Hung is suffering from Weeds Syndrome: Its one-note premise has worn itself out, and the show must now either evolve or shrivel up. In the show's third season, necessity is no longer the fuel that all but forced Ray Drecker (Thomas Jane) into a life of middle-class prostitution. He's finally paid off the repairs on his half-burned home (he's even bought a Roomba!) and the "business" he started with his partner/pimp, Tanya (Jane Adams), is booming. Ray's former co-pimp, Lenore (Rebecca Creskoff), is now managing Ray's younger, hotter competition, Jason (Stephen Amell), but Ray's so well off that he's under no real pressure to compete for clients.
Watching Hung is what I imagine zero-G sex would be like: amusing at first, then clumsy, and at last unfulfilling. Charlie (Lennie James) makes a valuable mentor for Tanya, both teaching her how to be a pimp and subtly making her his ho. (It helps that the writers have cleverly tethered him to her by putting him under house arrest.) But Ray's children, Darby (Sianoa Smit-McPhee) and Damon (Charlie Saxton), who, having outgrown their rebellious stages from last season, now seem to exist solely for comic relief, while Ray's ex-wife, Jessica (Anne Heche), is a sniveling sycophant who, cut off by her soon-to-be-ex-second-husband (Eddie Jemison), now needs a job. Instead of using the character to represent the millions of Americans who have suddenly found themselves out of work, she's clownishly given a job by Dr. Matt Kopylov (Matt Walsh), the husband of her second ex's mistress (overly complicated, I know).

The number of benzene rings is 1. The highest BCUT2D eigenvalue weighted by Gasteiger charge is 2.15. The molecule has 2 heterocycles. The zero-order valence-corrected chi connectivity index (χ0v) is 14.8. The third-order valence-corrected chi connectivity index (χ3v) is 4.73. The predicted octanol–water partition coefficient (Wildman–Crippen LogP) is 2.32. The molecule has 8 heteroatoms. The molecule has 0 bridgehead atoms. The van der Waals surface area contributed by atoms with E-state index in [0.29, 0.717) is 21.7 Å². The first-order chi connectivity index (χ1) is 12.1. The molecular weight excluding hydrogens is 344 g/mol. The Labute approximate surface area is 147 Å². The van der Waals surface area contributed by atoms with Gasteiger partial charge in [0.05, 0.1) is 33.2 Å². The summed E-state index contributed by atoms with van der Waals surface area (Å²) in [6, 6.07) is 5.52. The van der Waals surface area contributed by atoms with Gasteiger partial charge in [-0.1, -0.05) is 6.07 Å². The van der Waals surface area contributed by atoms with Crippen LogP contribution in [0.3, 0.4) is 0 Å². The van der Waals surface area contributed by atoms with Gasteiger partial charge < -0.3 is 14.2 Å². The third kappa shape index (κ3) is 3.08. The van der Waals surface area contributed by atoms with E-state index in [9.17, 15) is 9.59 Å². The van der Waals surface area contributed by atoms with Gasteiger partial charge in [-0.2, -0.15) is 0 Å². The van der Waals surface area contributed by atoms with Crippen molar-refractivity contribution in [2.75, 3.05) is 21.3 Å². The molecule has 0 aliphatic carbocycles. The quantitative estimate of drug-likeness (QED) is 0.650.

Incidentally, those are the characters who are "developed," if you can even call them that. Jason is nothing more than a convenient rival with no personality of his own, and though his fiancée appears brokenhearted by his newfound infidelities, she's happy to trade him for a flat-screen TV (with Blu-ray) by the next episode. Considering the brevity of Hung's 10-episode season, such quick pacing is understandable; it's just sloppily executed. Without that great mother of invention (necessity) driving the narrative, creators Colette Burson and Dmitry Lipkin are stuck trying to make lemonade without lemons. As Ray says in the season premiere: "If you don't have any lemons, well…there's always something."
That something, unsurprisingly and as unsubtle as you might expect from a series that calls itself Hung, is sex. Ray's business is the meat and potatoes of the show, and it's fascinating to watch him deal with clients like Lydia (Ana Ortiz), who's got a cops-and-robbers fetish, and Logan (Kaitlin Doubleday), a former student with whom he's more exposed than ever. And that's exactly where Hung succeeds; the sooner the show stops pretending to be something more than it is, the sooner it can get back to guiltlessly pleasuring its audience.